Three Tips On Following-Up After The Interview


Do you want to follow-up with an employer after your interview but unsure of the best way to communicate? You may be really eager about the job, and employers want to know that you are committed and excited. However, you do not want to risk agitating the hiring manager by being overzealous, which could ruin your chances of getting the job.  Here are a few tips that can help you on how to follow-up with an employer.

Ask Questions

First, you can ask about the next steps in the hiring process so you can have a timeline of when you should hear back. This will help you to determine a follow-up schedule. You can even ask about the company’s preferred method of follow-up because maintaining communication isn’t one-size-fits-all. For example, in some industries, it is considered poor form to show up at the place of business to follow up on an interview, while others may welcome it. Calls to the hiring manager rather than to an HR department, are sometimes considered overbearing and invasive. However, small businesses don’t often have HR departments and the hiring manager may be the only point of contact. Asking about the preferred method of follow-up can help you to stay in touch, without reducing your chances of getting the job.

Say Thank You

Email is generally a widely accepted method of following up, so within 24 hours, send a thank you email to express your gratitude for being considered for the position, and briefly highlight your excitement and skillset.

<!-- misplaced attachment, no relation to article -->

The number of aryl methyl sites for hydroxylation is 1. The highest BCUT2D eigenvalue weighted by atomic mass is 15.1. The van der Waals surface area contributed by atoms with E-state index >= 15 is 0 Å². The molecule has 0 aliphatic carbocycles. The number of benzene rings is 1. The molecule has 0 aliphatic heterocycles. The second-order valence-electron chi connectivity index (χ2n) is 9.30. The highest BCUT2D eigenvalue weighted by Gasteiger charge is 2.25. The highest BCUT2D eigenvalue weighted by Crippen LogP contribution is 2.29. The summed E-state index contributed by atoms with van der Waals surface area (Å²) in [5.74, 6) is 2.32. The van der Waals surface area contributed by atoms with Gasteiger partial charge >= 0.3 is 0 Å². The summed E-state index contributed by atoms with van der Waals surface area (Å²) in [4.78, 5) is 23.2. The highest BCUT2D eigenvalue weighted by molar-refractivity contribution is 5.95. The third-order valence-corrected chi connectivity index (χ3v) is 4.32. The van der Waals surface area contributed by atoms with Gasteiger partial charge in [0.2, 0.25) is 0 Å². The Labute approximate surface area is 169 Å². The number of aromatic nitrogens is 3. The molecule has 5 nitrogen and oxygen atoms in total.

For example:

Hello, (Interviewer’s Name),

It was a pleasure meeting you and your team today. I am confident that my five years of cashier experience, communication skills, and eagerness to help customers will be a great asset to the team. Thank you for your consideration and time today. 

I look forward to hearing from you. 

Warm Regards, 

(Insert Your Name)

Check-In

After you send a thank you email, wait a few weeks and if you have not heard anything, send an email to ask where they are in the process. Don’t be pushy, sound angry, or desperate even if you really want the job. Employers are busy and in some cases, they are managing other responsibilities besides recruitment.

For example:

Hi, (Insert Employer’s Name),

I am following up to see where you are in the hiring process. During our interview, you mentioned that you were completing interviews and scheduling second interviews on April 19 and 20th. I look forward to speaking with you.

Warm Regards,

(Insert Your Name) 

Following-up is a great way to demonstrate your interest in the company and the position. It can help you stand out from other candidates and increase your chances of getting an offer! 


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